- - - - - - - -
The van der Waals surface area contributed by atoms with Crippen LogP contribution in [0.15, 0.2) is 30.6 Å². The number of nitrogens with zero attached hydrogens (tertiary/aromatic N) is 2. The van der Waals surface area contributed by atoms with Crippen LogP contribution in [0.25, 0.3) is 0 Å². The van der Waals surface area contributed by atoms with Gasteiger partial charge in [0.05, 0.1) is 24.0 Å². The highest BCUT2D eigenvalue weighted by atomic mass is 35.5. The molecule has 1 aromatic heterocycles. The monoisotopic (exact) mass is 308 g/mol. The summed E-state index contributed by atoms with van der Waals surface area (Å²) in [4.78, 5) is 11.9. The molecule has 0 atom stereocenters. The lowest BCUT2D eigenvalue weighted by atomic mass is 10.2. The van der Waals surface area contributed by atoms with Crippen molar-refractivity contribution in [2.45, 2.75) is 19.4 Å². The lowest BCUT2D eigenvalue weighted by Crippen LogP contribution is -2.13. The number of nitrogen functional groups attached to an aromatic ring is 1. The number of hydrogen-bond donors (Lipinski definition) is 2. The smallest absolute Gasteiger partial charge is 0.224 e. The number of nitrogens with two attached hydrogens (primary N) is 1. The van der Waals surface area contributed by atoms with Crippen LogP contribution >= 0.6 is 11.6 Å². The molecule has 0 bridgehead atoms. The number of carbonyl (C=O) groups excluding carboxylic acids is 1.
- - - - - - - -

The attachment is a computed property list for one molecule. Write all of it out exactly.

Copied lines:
The van der Waals surface area contributed by atoms with Crippen LogP contribution in [0.15, 0.2) is 30.6 Å². The number of nitrogens with zero attached hydrogens (tertiary/aromatic N) is 2. The van der Waals surface area contributed by atoms with Crippen LogP contribution in [0.25, 0.3) is 0 Å². The van der Waals surface area contributed by atoms with Gasteiger partial charge in [0.05, 0.1) is 24.0 Å². The highest BCUT2D eigenvalue weighted by atomic mass is 35.5. The molecule has 1 aromatic heterocycles. The monoisotopic (exact) mass is 308 g/mol. The summed E-state index contributed by atoms with van der Waals surface area (Å²) in [4.78, 5) is 11.9. The molecule has 0 atom stereocenters. The lowest BCUT2D eigenvalue weighted by atomic mass is 10.2. The van der Waals surface area contributed by atoms with Crippen molar-refractivity contribution in [2.45, 2.75) is 19.4 Å². The lowest BCUT2D eigenvalue weighted by Crippen LogP contribution is -2.13. The number of nitrogen functional groups attached to an aromatic ring is 1. The number of hydrogen-bond donors (Lipinski definition) is 2. The smallest absolute Gasteiger partial charge is 0.224 e. The number of nitrogens with two attached hydrogens (primary N) is 1. The van der Waals surface area contributed by atoms with Crippen LogP contribution >= 0.6 is 11.6 Å². The molecule has 0 bridgehead atoms. The number of carbonyl (C=O) groups excluding carboxylic acids is 1.